Mile 10-17.4

As you may have guessed by now, by reading previous posts,  I am not an English professor. I am what most people would consider an uneducated college dropout, who for the past few years has muddled around working for himself in various business ventures. Some have been monetarily successful, and others have offered an abundance of autonomy. In my opinion, the latter, would be considered more valuable. It has been said[d] that “time” is the only commodity that cannot be artificially duplicated, and therefore makes it the most valuable. The word uneducated is often used very loosely, meaning someone who doesn’t have a college degree. Even though I never finished college, I would not call myself uneducated at all. I would say I am unschooled, or self educated. Self educated actually sounds conceited, so I will give credit where credit is due and call it environmentally educated. The philosophies that make me who I am weren’t contrived by me, they were pirated from others more intelligent than I. Lord Coward said to Sherlock Holmes[e] “how terrible is wisdom, when it brings no profit the wise.” My only claim to anything I’ve learned is that I have committed it to memory and tried to live by it. That being said, I’ve never received higher than a B+ on any paper I have ever written for an English class, therefore, if you want perfect grammar and punctuation, read the World Book encyclopedia, you’ll be much more satisfied.

While reading my “about page” you probably thought to yourself, this dude was a grandpa in dirt bike years, before he even learned to ride, what on earth can be learned from him? There is no way he is a professional! This is all true, I didn’t learn to ride until I was about twenty-one years old, and I’m definitely not a professional. What I do have is a love of riding that I am trying to share with my young family and others. Don’t discount what could be a contribution to your education and experience, because of first impressions and your own preconceived notions.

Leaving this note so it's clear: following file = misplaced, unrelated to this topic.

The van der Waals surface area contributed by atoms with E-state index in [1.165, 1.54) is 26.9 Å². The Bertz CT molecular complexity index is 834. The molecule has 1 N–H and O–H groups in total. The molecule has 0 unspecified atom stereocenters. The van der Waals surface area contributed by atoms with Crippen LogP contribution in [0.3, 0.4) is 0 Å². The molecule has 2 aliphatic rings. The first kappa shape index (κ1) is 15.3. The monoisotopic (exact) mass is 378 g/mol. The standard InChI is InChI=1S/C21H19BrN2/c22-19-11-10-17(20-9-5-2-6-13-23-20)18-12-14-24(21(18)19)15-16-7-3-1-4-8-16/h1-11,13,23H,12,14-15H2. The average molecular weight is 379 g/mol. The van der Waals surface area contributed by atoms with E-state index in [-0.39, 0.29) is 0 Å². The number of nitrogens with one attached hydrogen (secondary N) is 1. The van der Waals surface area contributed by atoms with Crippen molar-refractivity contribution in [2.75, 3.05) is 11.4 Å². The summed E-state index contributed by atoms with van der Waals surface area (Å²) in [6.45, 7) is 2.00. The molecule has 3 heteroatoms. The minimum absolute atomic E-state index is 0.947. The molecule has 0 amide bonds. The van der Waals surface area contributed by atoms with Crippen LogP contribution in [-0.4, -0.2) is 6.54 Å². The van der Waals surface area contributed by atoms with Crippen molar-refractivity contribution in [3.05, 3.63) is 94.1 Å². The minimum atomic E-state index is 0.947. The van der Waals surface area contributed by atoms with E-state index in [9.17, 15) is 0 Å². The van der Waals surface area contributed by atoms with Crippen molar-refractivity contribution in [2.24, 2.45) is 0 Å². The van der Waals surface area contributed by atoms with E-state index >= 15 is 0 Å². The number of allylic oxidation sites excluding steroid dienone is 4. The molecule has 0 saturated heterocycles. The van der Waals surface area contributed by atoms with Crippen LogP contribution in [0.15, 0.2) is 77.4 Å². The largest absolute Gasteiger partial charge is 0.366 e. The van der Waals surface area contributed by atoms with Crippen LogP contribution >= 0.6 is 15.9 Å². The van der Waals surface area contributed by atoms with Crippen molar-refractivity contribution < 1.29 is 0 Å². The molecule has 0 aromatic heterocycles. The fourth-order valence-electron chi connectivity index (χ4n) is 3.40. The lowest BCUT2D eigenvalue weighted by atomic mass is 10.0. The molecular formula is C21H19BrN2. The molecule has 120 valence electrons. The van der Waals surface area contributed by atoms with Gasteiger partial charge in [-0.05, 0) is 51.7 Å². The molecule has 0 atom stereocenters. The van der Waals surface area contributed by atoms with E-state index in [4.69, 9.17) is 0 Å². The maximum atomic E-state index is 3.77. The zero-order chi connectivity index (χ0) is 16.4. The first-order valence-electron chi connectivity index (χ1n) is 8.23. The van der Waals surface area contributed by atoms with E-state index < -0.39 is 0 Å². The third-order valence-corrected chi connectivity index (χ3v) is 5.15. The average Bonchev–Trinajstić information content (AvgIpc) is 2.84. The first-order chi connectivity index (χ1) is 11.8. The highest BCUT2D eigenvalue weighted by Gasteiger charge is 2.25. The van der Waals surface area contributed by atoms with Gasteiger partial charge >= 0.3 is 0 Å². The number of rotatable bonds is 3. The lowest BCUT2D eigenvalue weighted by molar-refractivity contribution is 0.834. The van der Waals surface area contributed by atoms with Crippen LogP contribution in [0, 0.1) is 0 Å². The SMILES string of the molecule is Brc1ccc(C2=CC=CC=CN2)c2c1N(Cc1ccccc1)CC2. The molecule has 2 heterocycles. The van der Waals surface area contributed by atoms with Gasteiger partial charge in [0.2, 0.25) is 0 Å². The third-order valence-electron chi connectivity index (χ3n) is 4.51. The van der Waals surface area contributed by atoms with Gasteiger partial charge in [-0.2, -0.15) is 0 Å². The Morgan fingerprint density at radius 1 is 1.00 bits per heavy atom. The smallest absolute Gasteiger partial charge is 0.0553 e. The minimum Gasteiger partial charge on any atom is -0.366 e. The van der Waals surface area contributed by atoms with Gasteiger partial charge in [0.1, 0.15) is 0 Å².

For example, I once worked as a drywall contractor for a middle aged man who I thought didn’t have two nickels to rub together, but as I went about trying to get to know him, I learned  how he got to where he was and I learned some fascinating things. To my amazement this man,in his dilapidated truck and  thrift store clothes was a real-life millionaire next door. He was in his early fifties and owned 80 rental units with only 10% having small mortgages. I learned more about business, money, and time management in 30 minutes talking to him than I could have learned in a semester at college, and it didn’t cost me a dime, just a half hour of my time. The moral of the story to me, and it may be different for you, is that free advice is sometimes a “you get what you pay for” kind of deal, but other times you hit the jackpot and can learn a lifetime’s worth of lessons in whatever short amount of time the giver allows. You may not get everything you are looking for from somebody but you can get something you are looking for from everybody.

A wise friend of mine once said when I first started riding the old XR250 that “if you aren’t crashing you aren’t getting any better, now go for shit!” Sometimes that’s  exactly what I got, but that’s what has made me the rider I am today. I may not be able to show you how technical of a trail these bikes can handle because of the level at which I ride, but you will be able to see how much abuse the levers and blinkers can take being smashed on the rocks time and time again.

Enjoy the commentary and the footage, but don’t judge the bikes by my incompetent riding or my lack of eloquent writing. Judge them on their ability to be bashed off the rocks, bounced through the bushes and road like a rented mule through the tough back country of the western states.

So for the first unofficial trail ride, the bike handled really well. It has plenty of ground clearance to step over the rocks and roots,  and plenty of torque in the first three gears to move comfortably over the groomed, as well as the technical, sections of the trail. Since my last bike was a 450 with a recluse clutch[f], my tendency was to want to ride in an imaginary gear between first and second, and my clutching skills have also deteriorated. I hope as I get more time on this bike I will become reacquainted with the clutch and accustomed to how it pulls to be able  to ride this bike to its full potential.[g]


Author: kbecker82

Outdoor Enthusiast, Husband, Father, Maniac.

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